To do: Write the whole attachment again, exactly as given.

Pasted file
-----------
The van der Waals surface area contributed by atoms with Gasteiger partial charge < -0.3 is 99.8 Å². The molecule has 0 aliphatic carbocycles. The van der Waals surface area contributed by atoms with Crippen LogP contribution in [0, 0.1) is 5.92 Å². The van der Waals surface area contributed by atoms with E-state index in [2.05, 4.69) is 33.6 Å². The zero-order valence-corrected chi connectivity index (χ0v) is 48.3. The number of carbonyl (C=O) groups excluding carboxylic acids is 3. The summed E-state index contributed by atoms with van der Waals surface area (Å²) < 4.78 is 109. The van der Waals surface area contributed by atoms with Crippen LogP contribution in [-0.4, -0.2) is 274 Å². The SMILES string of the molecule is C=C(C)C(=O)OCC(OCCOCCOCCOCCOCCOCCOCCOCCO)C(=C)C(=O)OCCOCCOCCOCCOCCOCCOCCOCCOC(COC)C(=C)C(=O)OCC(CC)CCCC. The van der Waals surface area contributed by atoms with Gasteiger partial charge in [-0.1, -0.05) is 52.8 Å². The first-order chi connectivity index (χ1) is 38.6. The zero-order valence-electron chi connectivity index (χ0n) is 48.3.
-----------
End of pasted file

The van der Waals surface area contributed by atoms with Gasteiger partial charge < -0.3 is 99.8 Å². The molecule has 0 aliphatic carbocycles. The van der Waals surface area contributed by atoms with Crippen LogP contribution in [0, 0.1) is 5.92 Å². The van der Waals surface area contributed by atoms with E-state index in [2.05, 4.69) is 33.6 Å². The zero-order valence-corrected chi connectivity index (χ0v) is 48.3. The number of carbonyl (C=O) groups excluding carboxylic acids is 3. The summed E-state index contributed by atoms with van der Waals surface area (Å²) < 4.78 is 109. The van der Waals surface area contributed by atoms with Crippen LogP contribution in [-0.4, -0.2) is 274 Å². The SMILES string of the molecule is C=C(C)C(=O)OCC(OCCOCCOCCOCCOCCOCCOCCOCCO)C(=C)C(=O)OCCOCCOCCOCCOCCOCCOCCOCCOC(COC)C(=C)C(=O)OCC(CC)CCCC. The van der Waals surface area contributed by atoms with Gasteiger partial charge in [-0.1, -0.05) is 52.8 Å². The first-order chi connectivity index (χ1) is 38.6. The zero-order valence-electron chi connectivity index (χ0n) is 48.3.